Local teacher Rebecca has been working alongside VSO volunteer Paul to build capacity
Andrew Aitchison

Education is for everyone

In Lindi, Tanzania, exam results are among the lowest in the country and many students drop out of school early. English teacher, Rebecca Ngovano, has been working alongside VSO volunteer Paul Jennings to try and change this.

By introducing new teaching methodologies to teachers in the area, Paul hopes to keep students engaged and more likely to continue their education.

He’s helped Rebecca improve her teaching skills and become a teacher-mentor herself, so she can in turn train other teachers and help them make their lessons more engaging.

Facing local challenges

Rebecca faces daily challenges at Angaza Secondary School. These can be social problems, such as when the school has no water, but one of the biggest problemsis attendance. 

“Students can come from homes that are far away, and walk a long time to get here. Some don’t like to come to school and their parents make excuses for it."

Rebecca has been coached by volunteer Paul to become a Teacher-Mentor

Education is for everyone

Rebecca’s mother was a teacher, and watching her work inspired Rebecca towards a career in teaching.

“I love my job. I believe that education is for everyone. Once you become educated, you can get a good job and then you’ll be able to solve problems in life.”

VSO volunteer Paul has been working in Lindi, Tanzania delivering training to increase teaching skills

Working with volunteers

VSO volunteer Paul Jennings has been working alongside Rebecca for the past six months. Angaza school is just one of 12 in the area where he’s been training teachers on new teaching methods.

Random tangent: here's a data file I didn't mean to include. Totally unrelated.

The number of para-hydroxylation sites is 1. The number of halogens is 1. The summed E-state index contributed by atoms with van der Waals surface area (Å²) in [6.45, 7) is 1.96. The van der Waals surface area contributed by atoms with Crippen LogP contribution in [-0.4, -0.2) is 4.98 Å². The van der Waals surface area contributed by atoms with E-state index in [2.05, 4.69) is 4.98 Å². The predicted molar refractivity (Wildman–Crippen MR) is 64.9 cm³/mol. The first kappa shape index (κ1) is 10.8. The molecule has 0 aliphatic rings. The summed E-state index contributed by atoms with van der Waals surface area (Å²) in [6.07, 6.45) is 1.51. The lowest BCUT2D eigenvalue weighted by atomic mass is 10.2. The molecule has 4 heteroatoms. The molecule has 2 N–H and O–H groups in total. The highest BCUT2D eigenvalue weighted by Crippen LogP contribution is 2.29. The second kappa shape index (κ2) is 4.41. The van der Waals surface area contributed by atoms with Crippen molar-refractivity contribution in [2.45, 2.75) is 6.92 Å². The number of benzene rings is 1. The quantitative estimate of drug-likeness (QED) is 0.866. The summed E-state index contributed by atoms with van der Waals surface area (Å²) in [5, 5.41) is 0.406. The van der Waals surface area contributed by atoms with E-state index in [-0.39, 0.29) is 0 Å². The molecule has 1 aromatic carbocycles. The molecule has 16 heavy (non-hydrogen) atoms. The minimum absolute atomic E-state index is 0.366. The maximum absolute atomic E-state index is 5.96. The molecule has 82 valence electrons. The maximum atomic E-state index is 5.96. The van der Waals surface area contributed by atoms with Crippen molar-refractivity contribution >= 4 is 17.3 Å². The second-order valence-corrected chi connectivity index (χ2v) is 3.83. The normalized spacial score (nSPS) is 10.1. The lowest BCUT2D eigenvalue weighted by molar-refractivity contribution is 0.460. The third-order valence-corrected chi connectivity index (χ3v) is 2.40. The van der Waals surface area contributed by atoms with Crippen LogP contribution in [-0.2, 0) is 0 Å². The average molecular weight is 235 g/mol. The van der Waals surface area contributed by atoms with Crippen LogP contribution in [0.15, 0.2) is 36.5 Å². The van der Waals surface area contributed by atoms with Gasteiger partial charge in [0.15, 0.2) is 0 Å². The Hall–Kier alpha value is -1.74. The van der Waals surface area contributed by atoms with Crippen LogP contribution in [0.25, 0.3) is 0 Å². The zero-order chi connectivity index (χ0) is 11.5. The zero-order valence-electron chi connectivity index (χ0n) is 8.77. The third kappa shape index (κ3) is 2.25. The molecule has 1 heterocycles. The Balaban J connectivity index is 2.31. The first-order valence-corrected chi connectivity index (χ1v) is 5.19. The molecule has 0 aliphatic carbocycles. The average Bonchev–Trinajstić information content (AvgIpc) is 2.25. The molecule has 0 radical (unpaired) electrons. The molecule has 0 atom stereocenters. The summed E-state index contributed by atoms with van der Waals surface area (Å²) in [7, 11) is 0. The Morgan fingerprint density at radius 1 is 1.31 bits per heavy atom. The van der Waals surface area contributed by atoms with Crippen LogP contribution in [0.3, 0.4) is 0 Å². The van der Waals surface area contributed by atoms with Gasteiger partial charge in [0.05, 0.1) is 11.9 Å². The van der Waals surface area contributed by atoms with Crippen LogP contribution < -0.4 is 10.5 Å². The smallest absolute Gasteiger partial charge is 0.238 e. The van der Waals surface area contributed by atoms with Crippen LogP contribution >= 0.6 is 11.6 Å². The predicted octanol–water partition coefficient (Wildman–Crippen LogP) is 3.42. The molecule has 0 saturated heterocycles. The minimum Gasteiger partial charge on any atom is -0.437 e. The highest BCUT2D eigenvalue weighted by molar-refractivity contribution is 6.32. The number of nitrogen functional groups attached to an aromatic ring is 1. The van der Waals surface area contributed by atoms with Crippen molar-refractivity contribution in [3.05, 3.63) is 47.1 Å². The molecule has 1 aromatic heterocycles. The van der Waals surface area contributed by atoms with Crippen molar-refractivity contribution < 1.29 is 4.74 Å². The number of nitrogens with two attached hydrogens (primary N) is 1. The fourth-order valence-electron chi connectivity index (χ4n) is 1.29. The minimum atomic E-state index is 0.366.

He’s been helping Rebecca plan activities and sometimes joins her in the classroom to teach alongside her. He’s also been training her to become a teacher-mentor herself, so she can assess other teachers and give them feedback and advice.

“I was really happy to step forward and work with Paul. He always encourages me. If I failed to do something, he would say ‘Don’t feel that way. Instead try it this way.’ He’s very friendly and teachers enjoy his visits.”

Seeing students respond

Rebecca has already seen a marked effect on her students after the adopting new teaching methods. They are responding well in lessons and are enjoying class.

“They start to ask questions and I’ve learnt that being friendly with the students means you can also help them.” Says Rebecca

“Having a volunteer with us has given me different techniques to use. It’s very useful.”


We’re in urgent need of education professionals to help teachers like Rebecca.

View our latest education roles.

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